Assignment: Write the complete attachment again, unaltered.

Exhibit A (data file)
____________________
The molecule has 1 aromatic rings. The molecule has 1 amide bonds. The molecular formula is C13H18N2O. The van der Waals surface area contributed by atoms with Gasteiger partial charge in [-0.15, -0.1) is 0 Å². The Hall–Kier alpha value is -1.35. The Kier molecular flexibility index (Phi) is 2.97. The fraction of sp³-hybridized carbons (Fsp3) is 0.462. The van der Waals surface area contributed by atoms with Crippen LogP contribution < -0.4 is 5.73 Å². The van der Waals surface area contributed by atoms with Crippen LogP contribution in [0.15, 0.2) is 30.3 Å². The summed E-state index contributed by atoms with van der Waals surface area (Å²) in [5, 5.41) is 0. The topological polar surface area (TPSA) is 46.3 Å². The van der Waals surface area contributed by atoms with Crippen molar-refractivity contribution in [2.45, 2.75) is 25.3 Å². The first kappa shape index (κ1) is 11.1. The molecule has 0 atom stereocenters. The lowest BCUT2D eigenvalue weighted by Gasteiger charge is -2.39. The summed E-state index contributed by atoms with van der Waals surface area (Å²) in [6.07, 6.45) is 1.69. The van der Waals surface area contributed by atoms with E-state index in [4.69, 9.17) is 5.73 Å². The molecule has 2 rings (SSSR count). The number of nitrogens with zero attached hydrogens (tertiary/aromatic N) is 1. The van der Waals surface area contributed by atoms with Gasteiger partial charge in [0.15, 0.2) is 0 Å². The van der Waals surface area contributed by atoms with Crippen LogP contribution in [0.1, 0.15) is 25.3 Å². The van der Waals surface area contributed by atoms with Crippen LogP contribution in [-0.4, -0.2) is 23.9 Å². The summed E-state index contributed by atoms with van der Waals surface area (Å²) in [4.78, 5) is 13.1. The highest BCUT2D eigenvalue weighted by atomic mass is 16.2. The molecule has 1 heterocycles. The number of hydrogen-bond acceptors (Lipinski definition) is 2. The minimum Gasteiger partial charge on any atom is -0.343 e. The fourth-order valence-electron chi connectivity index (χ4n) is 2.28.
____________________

The molecule has 1 aromatic rings. The molecule has 1 amide bonds. The molecular formula is C13H18N2O. The van der Waals surface area contributed by atoms with Gasteiger partial charge in [-0.15, -0.1) is 0 Å². The Hall–Kier alpha value is -1.35. The Kier molecular flexibility index (Phi) is 2.97. The fraction of sp³-hybridized carbons (Fsp3) is 0.462. The van der Waals surface area contributed by atoms with Crippen LogP contribution < -0.4 is 5.73 Å². The van der Waals surface area contributed by atoms with Crippen LogP contribution in [0.15, 0.2) is 30.3 Å². The summed E-state index contributed by atoms with van der Waals surface area (Å²) in [5, 5.41) is 0. The topological polar surface area (TPSA) is 46.3 Å². The van der Waals surface area contributed by atoms with Crippen molar-refractivity contribution in [2.45, 2.75) is 25.3 Å². The first kappa shape index (κ1) is 11.1. The molecule has 0 atom stereocenters. The lowest BCUT2D eigenvalue weighted by Gasteiger charge is -2.39. The summed E-state index contributed by atoms with van der Waals surface area (Å²) in [6.07, 6.45) is 1.69. The van der Waals surface area contributed by atoms with E-state index in [4.69, 9.17) is 5.73 Å². The molecule has 2 rings (SSSR count). The number of nitrogens with zero attached hydrogens (tertiary/aromatic N) is 1. The van der Waals surface area contributed by atoms with Gasteiger partial charge in [0.15, 0.2) is 0 Å². The van der Waals surface area contributed by atoms with Crippen LogP contribution in [0.1, 0.15) is 25.3 Å². The van der Waals surface area contributed by atoms with Crippen LogP contribution in [-0.4, -0.2) is 23.9 Å². The summed E-state index contributed by atoms with van der Waals surface area (Å²) in [4.78, 5) is 13.1. The highest BCUT2D eigenvalue weighted by atomic mass is 16.2. The molecule has 1 heterocycles. The number of hydrogen-bond acceptors (Lipinski definition) is 2. The minimum Gasteiger partial charge on any atom is -0.343 e. The fourth-order valence-electron chi connectivity index (χ4n) is 2.28.